Show
        awawaw added a comment - Okay, that's a bit weird though. If say you have two different named bindings for a class, and no unnamed binding. Then, which class would it be reasonable to use when injecting? Doesn't this lead to unpredictable/surprising behavior? I guess the use case here is integrating with an existing application, which already has all of Guice setup. If I forget to add "@Named("foo")" to new code which has injection, then I would expect an error, otherwise it would possibly lead to non-deterministic behavior at runtime.
        Hide
        jwells added a comment -

        It is never non-deterministic, it will follow the rules for choosing that hk2 uses for any injection point with multiple possible services to inject which are basically that it'll choose:

        1. The service with the highest ServiceLocator id (so services in children get picked before services in parents)
        2. If #1 is a tie then amongst the services with the higest ServiceLocator ID the service with the lowest Service ID (so "older" descriptors will get chosen over newer ones)

        Show
        jwells added a comment - It is never non-deterministic, it will follow the rules for choosing that hk2 uses for any injection point with multiple possible services to inject which are basically that it'll choose: 1. The service with the highest ServiceLocator id (so services in children get picked before services in parents) 2. If #1 is a tie then amongst the services with the higest ServiceLocator ID the service with the lowest Service ID (so "older" descriptors will get chosen over newer ones)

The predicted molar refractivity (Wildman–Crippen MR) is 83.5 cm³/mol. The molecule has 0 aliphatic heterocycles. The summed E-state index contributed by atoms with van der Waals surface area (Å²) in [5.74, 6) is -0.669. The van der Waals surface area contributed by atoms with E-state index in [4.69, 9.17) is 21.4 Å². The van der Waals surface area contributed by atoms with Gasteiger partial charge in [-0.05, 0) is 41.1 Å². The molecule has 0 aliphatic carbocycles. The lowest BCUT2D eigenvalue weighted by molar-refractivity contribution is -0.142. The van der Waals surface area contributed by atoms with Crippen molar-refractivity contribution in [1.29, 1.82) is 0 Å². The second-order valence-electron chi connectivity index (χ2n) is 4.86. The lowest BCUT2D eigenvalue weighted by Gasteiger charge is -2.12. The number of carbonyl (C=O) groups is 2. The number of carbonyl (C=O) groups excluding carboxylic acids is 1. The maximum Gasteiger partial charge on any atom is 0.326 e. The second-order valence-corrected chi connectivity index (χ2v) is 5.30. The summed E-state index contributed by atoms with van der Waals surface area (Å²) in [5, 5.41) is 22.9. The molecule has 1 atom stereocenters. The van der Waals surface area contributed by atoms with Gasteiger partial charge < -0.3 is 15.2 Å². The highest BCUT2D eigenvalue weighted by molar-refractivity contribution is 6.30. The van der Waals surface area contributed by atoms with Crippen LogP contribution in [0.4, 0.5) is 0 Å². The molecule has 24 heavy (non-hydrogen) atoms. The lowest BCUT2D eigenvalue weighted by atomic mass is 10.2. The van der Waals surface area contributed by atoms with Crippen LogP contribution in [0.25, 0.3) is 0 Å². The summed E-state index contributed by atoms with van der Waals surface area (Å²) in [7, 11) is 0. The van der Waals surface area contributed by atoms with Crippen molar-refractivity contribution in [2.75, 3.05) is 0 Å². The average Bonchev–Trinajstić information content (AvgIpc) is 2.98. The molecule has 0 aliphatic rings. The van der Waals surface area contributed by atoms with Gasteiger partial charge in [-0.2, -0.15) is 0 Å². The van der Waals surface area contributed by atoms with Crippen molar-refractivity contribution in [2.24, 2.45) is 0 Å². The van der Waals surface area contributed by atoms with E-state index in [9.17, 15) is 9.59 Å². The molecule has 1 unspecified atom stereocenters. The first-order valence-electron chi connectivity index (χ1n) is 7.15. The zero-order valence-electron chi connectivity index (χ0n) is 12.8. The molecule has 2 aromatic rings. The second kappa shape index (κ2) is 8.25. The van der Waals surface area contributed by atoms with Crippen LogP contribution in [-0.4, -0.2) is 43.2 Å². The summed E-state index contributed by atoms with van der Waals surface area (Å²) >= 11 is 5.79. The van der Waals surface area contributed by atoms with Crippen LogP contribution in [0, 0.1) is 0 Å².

Hide
        jwells added a comment -

        Looks like it works as expected with perhaps the use of @Unqualified

        Show
        jwells added a comment - Looks like it works as expected with perhaps the use of @Unqualified

          People

          • Assignee:
            jwells
            Reporter:
            theyelllowdart
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            Watchers:
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            Dates

            • Created:
              Updated:
              Resolved: